A Case of Stanford Type A Acute Aortic Dissection With Preoperative Extensive Cerebral Infarction Successfully Treated Surgically

Authors

  • Shun Hiraga, MD Department of Thoracic and Cardiovascular Surgery, Nara Medical University School of Medicine, Kashihara, Japan
  • Tomoaki Hirose, PhD 1Department of Thoracic and Cardiovascular Surgery, Nara Medical University School of Medicine, Kashihara, Japan
  • Ryohei Fukuba, MD Department of Thoracic and Cardiovascular Surgery, Nara Medical University School of Medicine, Kashihara, Japan
  • Junichi Takemura, MD Department of Thoracic and Cardiovascular Surgery, Nara Medical University School of Medicine, Kashihara, Japan
  • Rei Tonomura, MD Department of Thoracic and Cardiovascular Surgery, Nara Medical University School of Medicine, Kashihara, Japan
  • Sayaka Tamada, MD Department of Thoracic and Cardiovascular Surgery, Nara Medical University School of Medicine, Kashihara, Japan
  • Kazuhiro MitanI, MD Department of Thoracic and Cardiovascular Surgery, Nara Medical University School of Medicine, Kashihara, Japan
  • Shinya Yokoyama, PhD Department of Thoracic and Cardiovascular Surgery, Nara Medical University School of Medicine, Kashihara, Japan

DOI:

https://doi.org/10.1532/hsf.4855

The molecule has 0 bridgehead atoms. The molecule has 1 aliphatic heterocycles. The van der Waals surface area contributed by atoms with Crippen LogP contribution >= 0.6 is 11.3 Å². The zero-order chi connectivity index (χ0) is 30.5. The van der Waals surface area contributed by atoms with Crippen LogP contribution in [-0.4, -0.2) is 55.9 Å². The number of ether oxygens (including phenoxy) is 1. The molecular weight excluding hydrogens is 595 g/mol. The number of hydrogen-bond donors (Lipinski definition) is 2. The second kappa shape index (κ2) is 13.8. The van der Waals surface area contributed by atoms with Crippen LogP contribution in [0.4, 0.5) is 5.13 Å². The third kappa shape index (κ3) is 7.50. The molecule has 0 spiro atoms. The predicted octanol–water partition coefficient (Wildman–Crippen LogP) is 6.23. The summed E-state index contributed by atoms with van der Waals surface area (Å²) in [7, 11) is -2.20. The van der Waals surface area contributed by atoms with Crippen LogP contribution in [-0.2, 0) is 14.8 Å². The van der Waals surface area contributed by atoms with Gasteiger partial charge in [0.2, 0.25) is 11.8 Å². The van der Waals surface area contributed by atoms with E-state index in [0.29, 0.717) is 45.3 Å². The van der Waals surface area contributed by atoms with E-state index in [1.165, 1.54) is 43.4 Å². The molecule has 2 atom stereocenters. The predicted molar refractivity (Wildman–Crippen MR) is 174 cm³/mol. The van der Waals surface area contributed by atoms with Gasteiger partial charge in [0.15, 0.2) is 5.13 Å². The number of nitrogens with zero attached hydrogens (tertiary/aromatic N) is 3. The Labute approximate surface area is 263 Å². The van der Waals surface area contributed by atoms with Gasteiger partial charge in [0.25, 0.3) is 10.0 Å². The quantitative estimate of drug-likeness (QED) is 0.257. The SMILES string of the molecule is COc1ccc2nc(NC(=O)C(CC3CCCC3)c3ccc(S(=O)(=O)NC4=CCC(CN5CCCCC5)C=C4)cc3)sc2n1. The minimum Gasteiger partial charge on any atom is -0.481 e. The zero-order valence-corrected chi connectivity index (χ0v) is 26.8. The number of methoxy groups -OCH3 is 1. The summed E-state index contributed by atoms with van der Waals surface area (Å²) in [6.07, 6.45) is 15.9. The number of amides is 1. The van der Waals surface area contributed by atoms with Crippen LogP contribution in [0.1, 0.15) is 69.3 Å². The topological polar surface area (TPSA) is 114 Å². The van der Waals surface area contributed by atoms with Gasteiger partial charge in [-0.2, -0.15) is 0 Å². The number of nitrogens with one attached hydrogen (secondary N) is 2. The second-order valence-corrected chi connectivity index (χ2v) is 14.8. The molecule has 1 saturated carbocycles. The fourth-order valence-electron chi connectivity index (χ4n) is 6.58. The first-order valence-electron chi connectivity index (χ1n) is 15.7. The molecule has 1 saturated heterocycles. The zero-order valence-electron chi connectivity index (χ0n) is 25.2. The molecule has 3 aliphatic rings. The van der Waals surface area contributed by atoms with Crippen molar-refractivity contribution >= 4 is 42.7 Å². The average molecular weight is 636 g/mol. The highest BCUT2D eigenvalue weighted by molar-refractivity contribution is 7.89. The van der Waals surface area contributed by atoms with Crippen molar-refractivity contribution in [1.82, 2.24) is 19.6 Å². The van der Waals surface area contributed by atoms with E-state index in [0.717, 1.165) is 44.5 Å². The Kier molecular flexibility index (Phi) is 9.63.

Keywords:

Acute aortic dissection, Malperfusion, cerebral infarction

Abstract

Patients with organ malperfusion from acute aortic dissection (AAD) have poor outcomes, and the surgical indications for patients with AAD complicated by extensive cerebral infarction have not been established. Here, we report a successfully treated surgical case of a patient with cerebral infarction and Stanford type A, AAD. A 77-year-old man was admitted to the hospital with a chief complaint of left paresis. After confirming that there was no cerebral hemorrhage with a head computed tomography and an incision in the right neck, and the right internal carotid artery was ligated and closed, emergency surgery was performed with a 24 mm Triplex® raft. The ascending aorta was replaced, and a bypass was performed with a prosthetic graft from the right axillary artery. No cerebral hemorrhage or neurological issues were observed postoperatively, which indicates the possibility of surgical intervention as a treatment strategy for this disease.

References

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Published

2022-09-12

How to Cite

Hiraga, S., Hirose, T., Fukuba, R., Takemura, J., Tonomura, R., Tamada, S., Mitani, K., & Yokoyama, S. (2022). A Case of Stanford Type A Acute Aortic Dissection With Preoperative Extensive Cerebral Infarction Successfully Treated Surgically. The Heart Surgery Forum, 25(5), E645-E648. https://doi.org/10.1532/hsf.4855

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Articles